Using our knowledge of Minecraft, we collectively “hacked” a version of the game that would allow us to create a music festival. We built a virtual world that involved not only stages, but an entire environment to explore. This included various sculptural works, houses, carnivals, city streets, and even an art gallery featuring visual artists from our community. We asked artists to record sets and stand on the stage, “DJ’ing” in front of the crowd of virtual characters, who listened to the audio “in real life” streamed through an external website. All our marketing material was parallel to that of real-world music festivals, the exception being that the entire event took place in a virtual world.

Most people can relate to the feeling of getting goosebumps when they witness their favourite artist live, surrounded by hundreds of people experiencing the same feeling. We successfully recreated this phenomenon within a virtual reality for the over 100,000 people who attended our events. This has many implications for the future of performance art and the integrations of architecture.

VR and Architecture

There have already been multiple derivative events, but now there is now proof that virtual experiences don’t belong strictly in art galleries. As virtual reality becomes more accessible, will architects be able to immediately integrate international communities into their work? Why couldn’t millions of people attend the largest sermon in the world, all from their own home? How would one go about designing a cathedral, a temple or a mosque, for millions of people to experience? Without the limitations of physics or budget, how would the formation of spaces change? When speculative architecture has a feasible platform to exist, will it?

Applications of virtual reality in the field of architecture are still far from their full potential. Walkthroughs with VR headsets can engage with our visual senses, but truly experiencing architecture is more than that. How can we as occupants engage emotionally with the virtual representations of the built environment? How can we as architects simulate or encourage human interaction while in a virtual world? These are questions that will push the field and the technology further, as the possibilities remain infinite within virtual space.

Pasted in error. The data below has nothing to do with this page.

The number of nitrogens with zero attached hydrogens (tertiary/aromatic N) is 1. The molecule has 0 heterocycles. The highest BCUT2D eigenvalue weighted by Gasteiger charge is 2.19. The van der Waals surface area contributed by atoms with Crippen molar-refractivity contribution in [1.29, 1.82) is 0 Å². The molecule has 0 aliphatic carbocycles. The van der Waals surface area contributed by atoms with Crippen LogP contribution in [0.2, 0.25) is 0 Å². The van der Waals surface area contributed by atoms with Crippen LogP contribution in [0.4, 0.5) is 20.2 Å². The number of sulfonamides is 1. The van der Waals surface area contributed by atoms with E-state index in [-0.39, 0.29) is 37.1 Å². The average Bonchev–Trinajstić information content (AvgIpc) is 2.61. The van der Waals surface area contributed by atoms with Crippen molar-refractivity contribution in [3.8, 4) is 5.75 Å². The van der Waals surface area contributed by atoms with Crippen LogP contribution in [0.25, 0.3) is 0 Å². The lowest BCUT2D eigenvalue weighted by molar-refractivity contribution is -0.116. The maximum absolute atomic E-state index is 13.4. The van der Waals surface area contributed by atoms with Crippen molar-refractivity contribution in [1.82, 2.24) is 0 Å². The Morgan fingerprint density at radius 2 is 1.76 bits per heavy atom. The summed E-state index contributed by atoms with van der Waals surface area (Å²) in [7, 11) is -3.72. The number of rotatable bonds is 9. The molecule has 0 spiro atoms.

WHY I DON’T LOVE GLASS BLOCK

By Patty Clydesdale, Registered Interior Designer, dpai architecture

My colleague Petra loves glass block. Ok, full disclosure, I don’t hate it. I love glass block when it’s used in a clean façade of a building against a backdrop of white stucco, and with an interior space that’s minimal and strategic. The play of light and shadow on a clean backdrop of a wall is to be celebrated. Just watch Agatha Christie’s Poirot for glass block that is on point and in context.

It has its advantages. It’s inexpensive (kind of), it can be easy to install and it provides limited privacy. Most importantly, it lets in glorious, beautiful natural light that is refracted into an interior space through the inherent patterning of the glass. What’s not to like about that you ask?

In my opinion, these qualities do not redeem its ugliness when used out of context.

Although glass block can provide access to natural light while covering up an unsightly wall or exterior view, there are many more effective ways to do this, like installing an operable window, or a sliding or overhead door. If that is out of the question, work with your neighbour to beautify your view: paint a mural, build a community garden wall, hire a graffiti artist if you wish to celebrate an urban landscape and your neighbourhood. Chances are if you could haul away the unsightliness, you would. If you can’t, make lemonade out of lemons. But, please don’t hide away from humanity and context – embrace it.

Glass block imposes an inherent grid pattern obstructing the view and casts a gridded and mottled pattern into the interior space.  It can limit you to embrace the shadow cast as the main event. As a designer, nothing drives me crazy more than when a door or small window is removed to be filled with glass block, or worse, like when an original stained-glass window is replaced with glass block.

If I’m being honest, glass block is not the issue. The issue is in its application. Glass block has become a tragic victim that I cannot continue to blame. When it comes to glass block, and all good design, there is a need for knowledge and advocacy.